No More Retreat

In a few days Americans will flock to the polls in our biennial ritual of electing the entire House of Representatives and one-third of the Senate. The democratic experiment at its best (and its noisiest). And this year, with so much media emphasis on the "Religious Right"—much of the emphasis unflattering—it's a good time to reflect on what the Bible teaches about politics and government. If you think back, there was a time when Christians didn't even have to ask such questions. They knew they had a civic duty to help shape the country's political life. The oldest settlement in America, St. Augustine, Florida, is named for one of the great Christian political writers of all time. The oldest English-speaking settlement at Jamestown, Virginia, was founded by Christians eager to expand the bounds of Christendom. And the Pilgrims who came to Massachusetts saw the "New World" as a religious sanctuary. Right up through the last century, the public ethos in America was strongly Christian. But then came a series of intellectual shocks that began to undermine that Christian influence. In theology there was so-called Higher Criticism, with its cut-and-paste approach to the Bible that simply got rid of anything the critics find questionable. In anthropology there was cultural relativism—the idea that each society has its own truth. People began to question Christianity's claim to be universal truth. In science there was the theory of evolution, which seemed to push God out of science. In psychology there was Sigmund Freud saying Christianity was just a crutch for weak people. In every field Christian truth was challenged, putting Christians on the defensive. Some Christians responded by giving up the Gospel, substituting social activism. Others responded by going into retreat. To preserve the historic, orthodox faith, they turned inward and focused on tending their churches, seminaries, and Bible schools. Under the circumstances that strategy may have been the only way to keep the faith alive. But when orthodox Christians turned inward, they left the public arena open to non-Christians and secularists. As a result, the Christian ethos that had once permeated the public sphere was rapidly eroded. Over time even those Christian enclaves—churches and seminaries—were invaded by secularism. That's when Christians began to realize they could no longer retreat. The time had come to take the offensive—to be salt in all structures of society, to extend the lordship of Christ into all of life. Including politics. About 25 years ago, Christians began coming out of their spiritual ghettos. And that's a good thing. Christians ought to be exercising their civic duty to be informed, to vote, to bring Christian truth to bear in the political arena. Augustine put it best when he said Christians have a dual citizenship: We are citizens of both the heavenly kingdom and an earthly kingdom. And because we are inspired by heaven, Augustine said, we should make the best citizens here on earth.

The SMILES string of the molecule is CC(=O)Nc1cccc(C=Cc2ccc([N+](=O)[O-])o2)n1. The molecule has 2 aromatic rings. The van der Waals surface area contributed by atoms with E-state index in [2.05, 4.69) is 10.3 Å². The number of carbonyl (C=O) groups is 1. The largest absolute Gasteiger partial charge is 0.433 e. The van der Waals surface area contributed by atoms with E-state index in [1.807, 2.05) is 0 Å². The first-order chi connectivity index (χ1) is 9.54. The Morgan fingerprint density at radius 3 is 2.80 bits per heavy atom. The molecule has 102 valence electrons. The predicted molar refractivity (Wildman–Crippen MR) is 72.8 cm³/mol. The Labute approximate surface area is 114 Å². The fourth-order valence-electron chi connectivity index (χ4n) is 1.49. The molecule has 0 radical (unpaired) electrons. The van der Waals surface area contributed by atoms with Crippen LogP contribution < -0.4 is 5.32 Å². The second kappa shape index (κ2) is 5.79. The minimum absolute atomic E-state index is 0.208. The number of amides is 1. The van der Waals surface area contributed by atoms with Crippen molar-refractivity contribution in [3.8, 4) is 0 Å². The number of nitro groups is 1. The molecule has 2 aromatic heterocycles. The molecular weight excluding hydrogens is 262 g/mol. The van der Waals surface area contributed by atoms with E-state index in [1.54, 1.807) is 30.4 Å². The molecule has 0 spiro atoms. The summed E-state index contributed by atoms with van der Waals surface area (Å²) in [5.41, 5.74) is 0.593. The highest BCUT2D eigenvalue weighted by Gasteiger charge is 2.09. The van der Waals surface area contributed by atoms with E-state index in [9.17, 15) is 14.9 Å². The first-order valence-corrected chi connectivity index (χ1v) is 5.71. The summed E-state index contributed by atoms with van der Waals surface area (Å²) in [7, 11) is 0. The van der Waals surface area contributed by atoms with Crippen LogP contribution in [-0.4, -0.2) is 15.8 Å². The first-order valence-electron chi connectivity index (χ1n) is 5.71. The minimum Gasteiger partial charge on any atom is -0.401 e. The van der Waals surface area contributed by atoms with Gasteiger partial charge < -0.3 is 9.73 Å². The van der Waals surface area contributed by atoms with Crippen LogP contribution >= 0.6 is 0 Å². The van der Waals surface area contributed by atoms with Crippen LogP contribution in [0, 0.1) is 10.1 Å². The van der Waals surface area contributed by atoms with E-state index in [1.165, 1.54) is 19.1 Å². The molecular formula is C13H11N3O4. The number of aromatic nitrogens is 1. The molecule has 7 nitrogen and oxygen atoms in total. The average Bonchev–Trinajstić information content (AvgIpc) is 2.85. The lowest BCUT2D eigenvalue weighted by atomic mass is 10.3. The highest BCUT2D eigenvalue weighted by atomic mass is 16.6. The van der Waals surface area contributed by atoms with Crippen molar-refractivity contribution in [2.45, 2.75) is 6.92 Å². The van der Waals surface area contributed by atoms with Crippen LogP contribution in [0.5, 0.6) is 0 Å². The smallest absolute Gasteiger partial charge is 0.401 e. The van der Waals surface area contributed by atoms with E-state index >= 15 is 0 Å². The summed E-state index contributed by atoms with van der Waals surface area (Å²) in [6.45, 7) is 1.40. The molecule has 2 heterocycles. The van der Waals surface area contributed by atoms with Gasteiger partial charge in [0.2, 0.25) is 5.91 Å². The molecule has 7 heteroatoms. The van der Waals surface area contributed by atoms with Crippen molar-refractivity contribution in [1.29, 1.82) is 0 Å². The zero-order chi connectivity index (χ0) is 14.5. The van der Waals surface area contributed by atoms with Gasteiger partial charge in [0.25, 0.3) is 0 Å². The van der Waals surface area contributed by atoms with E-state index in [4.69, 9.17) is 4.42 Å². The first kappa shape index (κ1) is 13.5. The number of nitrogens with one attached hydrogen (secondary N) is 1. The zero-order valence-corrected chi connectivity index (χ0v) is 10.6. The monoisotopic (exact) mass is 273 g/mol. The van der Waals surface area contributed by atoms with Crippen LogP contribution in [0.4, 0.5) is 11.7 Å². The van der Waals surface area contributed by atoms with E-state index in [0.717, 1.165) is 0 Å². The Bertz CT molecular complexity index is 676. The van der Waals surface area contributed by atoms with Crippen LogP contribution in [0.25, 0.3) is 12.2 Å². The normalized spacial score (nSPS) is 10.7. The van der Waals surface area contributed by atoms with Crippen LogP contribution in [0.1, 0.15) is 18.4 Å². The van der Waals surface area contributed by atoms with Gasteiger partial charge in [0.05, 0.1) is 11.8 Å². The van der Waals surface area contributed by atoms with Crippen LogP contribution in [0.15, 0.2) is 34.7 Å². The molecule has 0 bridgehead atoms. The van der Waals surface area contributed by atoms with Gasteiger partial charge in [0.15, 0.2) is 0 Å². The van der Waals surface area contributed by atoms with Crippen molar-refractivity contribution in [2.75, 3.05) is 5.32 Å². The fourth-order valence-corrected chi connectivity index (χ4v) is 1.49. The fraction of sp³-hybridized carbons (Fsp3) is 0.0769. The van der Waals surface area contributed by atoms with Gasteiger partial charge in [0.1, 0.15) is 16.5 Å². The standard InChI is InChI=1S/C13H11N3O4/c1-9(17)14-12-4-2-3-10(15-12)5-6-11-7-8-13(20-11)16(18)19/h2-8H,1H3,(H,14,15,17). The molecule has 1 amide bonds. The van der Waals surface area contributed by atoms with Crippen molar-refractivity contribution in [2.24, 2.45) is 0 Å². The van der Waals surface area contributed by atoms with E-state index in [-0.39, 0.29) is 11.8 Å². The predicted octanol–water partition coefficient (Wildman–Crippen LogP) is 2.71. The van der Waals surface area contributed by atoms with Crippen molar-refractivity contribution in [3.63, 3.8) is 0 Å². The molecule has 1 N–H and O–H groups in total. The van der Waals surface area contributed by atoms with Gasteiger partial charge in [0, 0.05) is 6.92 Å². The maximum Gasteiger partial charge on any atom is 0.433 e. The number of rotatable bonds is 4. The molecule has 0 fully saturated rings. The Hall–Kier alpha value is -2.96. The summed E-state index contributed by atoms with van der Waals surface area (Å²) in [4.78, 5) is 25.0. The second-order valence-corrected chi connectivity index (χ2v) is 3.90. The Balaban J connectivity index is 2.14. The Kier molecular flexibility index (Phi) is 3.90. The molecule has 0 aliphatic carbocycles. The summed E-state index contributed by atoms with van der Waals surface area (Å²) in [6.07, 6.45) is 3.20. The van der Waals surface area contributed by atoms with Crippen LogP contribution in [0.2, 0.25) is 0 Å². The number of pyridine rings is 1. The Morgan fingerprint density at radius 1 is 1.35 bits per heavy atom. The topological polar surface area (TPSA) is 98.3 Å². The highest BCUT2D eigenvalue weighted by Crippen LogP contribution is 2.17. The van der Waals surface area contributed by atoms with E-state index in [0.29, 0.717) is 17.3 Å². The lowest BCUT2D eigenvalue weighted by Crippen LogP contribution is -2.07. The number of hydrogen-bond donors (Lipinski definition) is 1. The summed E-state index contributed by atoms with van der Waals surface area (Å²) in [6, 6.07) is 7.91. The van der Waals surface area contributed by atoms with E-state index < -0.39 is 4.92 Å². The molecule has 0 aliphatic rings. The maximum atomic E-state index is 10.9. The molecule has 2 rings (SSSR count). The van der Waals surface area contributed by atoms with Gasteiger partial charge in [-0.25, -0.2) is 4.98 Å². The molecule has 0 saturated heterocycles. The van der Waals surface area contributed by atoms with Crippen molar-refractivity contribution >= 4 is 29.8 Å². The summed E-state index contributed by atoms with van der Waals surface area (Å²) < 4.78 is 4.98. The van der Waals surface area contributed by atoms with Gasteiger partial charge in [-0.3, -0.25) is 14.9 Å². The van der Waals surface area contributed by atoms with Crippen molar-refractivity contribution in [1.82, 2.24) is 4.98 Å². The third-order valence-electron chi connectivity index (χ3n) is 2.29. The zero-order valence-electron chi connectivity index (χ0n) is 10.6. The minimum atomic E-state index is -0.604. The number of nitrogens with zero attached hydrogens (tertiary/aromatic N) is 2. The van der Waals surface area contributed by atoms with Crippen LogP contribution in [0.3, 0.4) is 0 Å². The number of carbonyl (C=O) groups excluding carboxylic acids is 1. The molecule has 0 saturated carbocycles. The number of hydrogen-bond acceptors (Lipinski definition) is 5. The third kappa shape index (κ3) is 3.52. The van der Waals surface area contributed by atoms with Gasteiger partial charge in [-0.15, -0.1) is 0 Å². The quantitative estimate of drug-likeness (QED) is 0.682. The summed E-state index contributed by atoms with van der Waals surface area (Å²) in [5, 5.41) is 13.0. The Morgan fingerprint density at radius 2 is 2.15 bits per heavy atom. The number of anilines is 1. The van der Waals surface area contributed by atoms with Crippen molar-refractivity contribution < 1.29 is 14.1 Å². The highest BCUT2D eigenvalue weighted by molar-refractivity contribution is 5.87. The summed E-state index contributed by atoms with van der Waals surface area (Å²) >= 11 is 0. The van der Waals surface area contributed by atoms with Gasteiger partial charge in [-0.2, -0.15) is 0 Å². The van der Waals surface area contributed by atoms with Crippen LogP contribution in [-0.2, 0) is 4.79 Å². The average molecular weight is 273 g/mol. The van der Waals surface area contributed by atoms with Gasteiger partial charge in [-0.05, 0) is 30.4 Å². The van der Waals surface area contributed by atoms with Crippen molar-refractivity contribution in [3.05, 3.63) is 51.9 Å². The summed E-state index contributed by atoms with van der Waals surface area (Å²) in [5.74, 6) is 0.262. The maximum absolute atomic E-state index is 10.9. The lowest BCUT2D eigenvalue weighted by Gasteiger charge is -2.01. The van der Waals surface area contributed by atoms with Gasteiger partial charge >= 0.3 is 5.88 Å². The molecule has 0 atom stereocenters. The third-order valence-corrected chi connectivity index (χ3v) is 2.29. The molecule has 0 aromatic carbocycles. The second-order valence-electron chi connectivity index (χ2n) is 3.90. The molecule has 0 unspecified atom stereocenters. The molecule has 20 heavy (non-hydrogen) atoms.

Chuck Colson


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